Wednesday, December 18, 2013

First Look at Legacy Family Tree Version 8.0 - Post 11: Migration Mapping Chart

Rather than do a comprehensive look step-by-step at Legacy Family Tree Version 8.0 - I did that for Version 7.0, and 8.0 is an improvement on Version 7.0 - I'm going to highlight new (or old) features I find as I work through the program screens.  New or updated features in Legacy Family Tree are listed in Legacy Family Tree 8.0 Now Available.

Today, it's the "Migration Mapping" feature.  The description of this feature is:


"Legacy animates the ancestor's movement through time. Watch how they migrated from place to place. View their migration in street, aerial, or 3D modes. Hover over the balloon to see what happened in each location."

This sounds really interesting, let's see how it works.  It took me some time perusing the "Help" article for "Map My Family" but it didn't describe how to animate the map.  It was obvious but it took some time to figure it out.

1)  I wanted to see Devier J. Smith's migration map, so I highlighted him, and selected the "View" menu item and want to click the "Map Family" button on the "View" ribbon:



2)  The list of places and the map of places for events in Devier J. Smith's lifetime opened.  There are push pins for the places on the places list (only if those place names have been "Resolved" previously in Legacy Family Tree)::


Each place on the place list can be found on the map by highlighting it.  The user can choose the pushpin colors.

As you can see, the list above is alphabetical by place name.  That isn't the migration path.

There is a dropdown menu just above the place list, and the user should select the "sort Chronologically" rather than "Sort Alphabetically."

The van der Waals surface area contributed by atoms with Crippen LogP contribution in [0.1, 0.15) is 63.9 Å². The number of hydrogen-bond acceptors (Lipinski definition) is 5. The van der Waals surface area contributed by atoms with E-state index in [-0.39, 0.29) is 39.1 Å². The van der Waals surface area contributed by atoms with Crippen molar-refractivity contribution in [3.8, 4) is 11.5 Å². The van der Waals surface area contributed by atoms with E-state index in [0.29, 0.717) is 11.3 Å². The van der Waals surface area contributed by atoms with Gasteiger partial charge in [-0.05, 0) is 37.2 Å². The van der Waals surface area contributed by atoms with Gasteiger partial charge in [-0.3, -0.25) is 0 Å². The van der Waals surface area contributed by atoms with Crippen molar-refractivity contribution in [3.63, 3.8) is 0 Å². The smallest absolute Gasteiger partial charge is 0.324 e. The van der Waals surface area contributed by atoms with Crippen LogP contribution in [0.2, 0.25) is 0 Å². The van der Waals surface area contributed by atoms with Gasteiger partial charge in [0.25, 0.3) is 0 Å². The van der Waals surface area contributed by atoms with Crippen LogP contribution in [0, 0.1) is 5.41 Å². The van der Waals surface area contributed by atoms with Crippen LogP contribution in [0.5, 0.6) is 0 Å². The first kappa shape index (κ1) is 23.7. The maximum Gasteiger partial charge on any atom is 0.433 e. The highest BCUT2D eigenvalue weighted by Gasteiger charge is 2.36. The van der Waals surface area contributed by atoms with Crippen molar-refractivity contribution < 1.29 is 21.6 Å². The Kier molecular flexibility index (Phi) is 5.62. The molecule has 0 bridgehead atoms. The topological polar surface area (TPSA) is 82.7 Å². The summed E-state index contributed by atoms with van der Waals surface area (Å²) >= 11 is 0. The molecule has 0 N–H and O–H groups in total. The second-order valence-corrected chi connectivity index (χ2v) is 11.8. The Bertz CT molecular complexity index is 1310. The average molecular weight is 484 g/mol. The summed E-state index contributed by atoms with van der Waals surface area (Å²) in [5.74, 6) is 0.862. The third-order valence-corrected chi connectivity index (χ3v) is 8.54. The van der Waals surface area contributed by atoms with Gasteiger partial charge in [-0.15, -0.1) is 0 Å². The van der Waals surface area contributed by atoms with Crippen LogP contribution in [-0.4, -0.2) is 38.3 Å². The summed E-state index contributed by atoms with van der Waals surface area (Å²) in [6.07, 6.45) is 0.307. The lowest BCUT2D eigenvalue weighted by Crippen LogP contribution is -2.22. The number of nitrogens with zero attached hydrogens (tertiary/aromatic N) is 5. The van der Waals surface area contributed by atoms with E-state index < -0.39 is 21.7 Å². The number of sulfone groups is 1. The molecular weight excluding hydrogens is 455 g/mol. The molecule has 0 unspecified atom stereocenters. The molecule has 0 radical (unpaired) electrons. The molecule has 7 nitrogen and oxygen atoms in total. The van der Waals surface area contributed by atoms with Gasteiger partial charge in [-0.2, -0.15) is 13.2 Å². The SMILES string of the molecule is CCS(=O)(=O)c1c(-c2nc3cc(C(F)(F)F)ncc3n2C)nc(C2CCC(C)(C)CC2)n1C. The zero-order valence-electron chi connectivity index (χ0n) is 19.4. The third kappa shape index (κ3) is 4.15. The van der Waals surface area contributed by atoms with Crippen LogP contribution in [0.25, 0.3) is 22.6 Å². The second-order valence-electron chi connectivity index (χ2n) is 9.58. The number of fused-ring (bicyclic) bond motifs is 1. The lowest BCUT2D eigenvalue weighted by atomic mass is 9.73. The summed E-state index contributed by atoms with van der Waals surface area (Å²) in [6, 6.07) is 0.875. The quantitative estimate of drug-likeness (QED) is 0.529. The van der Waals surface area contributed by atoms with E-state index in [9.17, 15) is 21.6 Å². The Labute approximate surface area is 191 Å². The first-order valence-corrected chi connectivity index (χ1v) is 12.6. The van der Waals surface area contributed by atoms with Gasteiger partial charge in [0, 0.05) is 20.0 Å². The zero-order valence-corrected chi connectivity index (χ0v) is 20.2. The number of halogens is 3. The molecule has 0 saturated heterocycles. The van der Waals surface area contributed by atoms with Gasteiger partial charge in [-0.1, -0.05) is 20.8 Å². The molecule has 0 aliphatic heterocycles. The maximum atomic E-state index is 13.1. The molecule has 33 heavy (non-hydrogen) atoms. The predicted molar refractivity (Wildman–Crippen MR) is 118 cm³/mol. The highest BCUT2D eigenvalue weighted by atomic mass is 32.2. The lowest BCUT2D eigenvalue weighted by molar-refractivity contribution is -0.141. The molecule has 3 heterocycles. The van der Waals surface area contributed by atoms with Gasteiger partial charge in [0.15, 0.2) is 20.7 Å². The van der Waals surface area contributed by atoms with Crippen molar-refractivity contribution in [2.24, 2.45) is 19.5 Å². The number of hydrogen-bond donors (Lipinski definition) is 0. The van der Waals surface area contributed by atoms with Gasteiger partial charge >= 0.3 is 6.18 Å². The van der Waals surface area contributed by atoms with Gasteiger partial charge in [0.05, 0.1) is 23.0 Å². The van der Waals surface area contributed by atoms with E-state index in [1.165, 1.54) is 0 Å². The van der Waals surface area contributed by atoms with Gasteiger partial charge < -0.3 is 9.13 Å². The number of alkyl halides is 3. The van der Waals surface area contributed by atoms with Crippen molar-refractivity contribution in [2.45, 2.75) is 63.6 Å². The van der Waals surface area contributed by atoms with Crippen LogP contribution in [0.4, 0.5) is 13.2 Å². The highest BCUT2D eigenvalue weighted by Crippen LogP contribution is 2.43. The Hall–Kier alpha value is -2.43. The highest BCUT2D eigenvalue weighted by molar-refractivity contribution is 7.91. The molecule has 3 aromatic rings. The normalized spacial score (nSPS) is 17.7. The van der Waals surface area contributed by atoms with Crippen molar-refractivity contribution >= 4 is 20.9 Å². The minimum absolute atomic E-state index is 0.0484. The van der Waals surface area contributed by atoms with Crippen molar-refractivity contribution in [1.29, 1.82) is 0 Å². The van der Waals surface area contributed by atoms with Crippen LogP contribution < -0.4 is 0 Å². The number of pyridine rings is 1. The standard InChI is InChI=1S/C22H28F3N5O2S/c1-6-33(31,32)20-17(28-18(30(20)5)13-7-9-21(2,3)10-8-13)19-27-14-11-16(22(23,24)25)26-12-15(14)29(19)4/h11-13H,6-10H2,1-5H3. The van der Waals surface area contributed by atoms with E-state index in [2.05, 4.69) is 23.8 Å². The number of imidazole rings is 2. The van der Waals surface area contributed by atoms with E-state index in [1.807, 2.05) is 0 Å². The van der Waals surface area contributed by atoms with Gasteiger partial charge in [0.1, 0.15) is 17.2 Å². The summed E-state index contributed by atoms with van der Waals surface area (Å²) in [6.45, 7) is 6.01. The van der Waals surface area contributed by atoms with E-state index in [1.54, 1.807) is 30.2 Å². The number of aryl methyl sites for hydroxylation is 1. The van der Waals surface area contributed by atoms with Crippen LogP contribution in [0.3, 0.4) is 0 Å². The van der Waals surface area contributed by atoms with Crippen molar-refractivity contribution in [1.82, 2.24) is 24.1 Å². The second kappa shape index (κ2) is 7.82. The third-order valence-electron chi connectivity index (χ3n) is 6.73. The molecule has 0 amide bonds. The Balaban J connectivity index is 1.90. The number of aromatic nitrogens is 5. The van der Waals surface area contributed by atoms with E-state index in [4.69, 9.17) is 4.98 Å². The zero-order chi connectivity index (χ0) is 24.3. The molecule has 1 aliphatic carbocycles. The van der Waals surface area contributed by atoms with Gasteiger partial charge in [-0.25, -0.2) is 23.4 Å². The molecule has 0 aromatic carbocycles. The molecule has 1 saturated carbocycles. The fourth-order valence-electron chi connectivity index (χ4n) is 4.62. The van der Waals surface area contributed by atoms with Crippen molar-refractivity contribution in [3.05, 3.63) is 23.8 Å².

Moving your mouse over one of the pushpins reveals the information about the place - the name of the place, and the events that occurred at that place for the selected person:


3)  In order to animate the Migration Mapping, the user has to click the "Options" button and select "Time to pause between location" and select a time from the list (1/2 second to 5 seconds):


4)  To animate the map (meaning to show one place after another chronologically), the user must click on the blue right arrow to "Play - start animation" (to the right of the "Sort chronologically" menu item, as shown below:


After clicking on the "Play - start animation" button, the screen stepped through the migration map one place at a time at 1 second intervals (I selected 1 second).  Below, it is on St. Francis, Kansas:


To stop the animation, you have to click the "Play" button again.

A user can zoom into the map at any time by clicking on the Zoom controls on the upper left corner of the map, or by clicking on the map and using the mouse scrolling to zoom in.  I zoomed in on the Kansas/Nebraska area in the screen below:


The user can also see the satellite view by clicking on the "Aerial" link above the map.  3D map functions can also be selected.

5)  This new "Migration Mapping" feature is very useful.  

The user does have to "Resolve" their place names so that the map can add pushpins at the event places.  That's a feature of most genealogy software programs, including Legacy Family Tree.

Does any other genealogy software program have this feature?  I don't know.

The URL for this post is:  http://www.geneamusings.com/2013/12/first-look-at-legacy-family-tree_18.html

Copyright (c) 2013, Randall J. Seaver

4 comments:

Geolover said...

Randy, this has been a useful series for LFT8 users.

The timeline mapping is a nice feature.

Can the pins be moved to the right places? In your first screenshot with pins it looks like all of them are a bit south of actual locations.

Geoff said...

As you zoom in, the pins appear to be in the correct places. Legacy does attempt to automatically resolve the locations so there's not much that you manually have to do.

bgwiehle said...

It would be an interesting option if the places were linked with lines (ideally the most likely or actual routes taken) and if the intervals in the animation had some kind of count showing length of residence at each location.

Drew Withers said...

RootsMapper.com has some similar features but requires a familysearch account. It does the geocoding for you.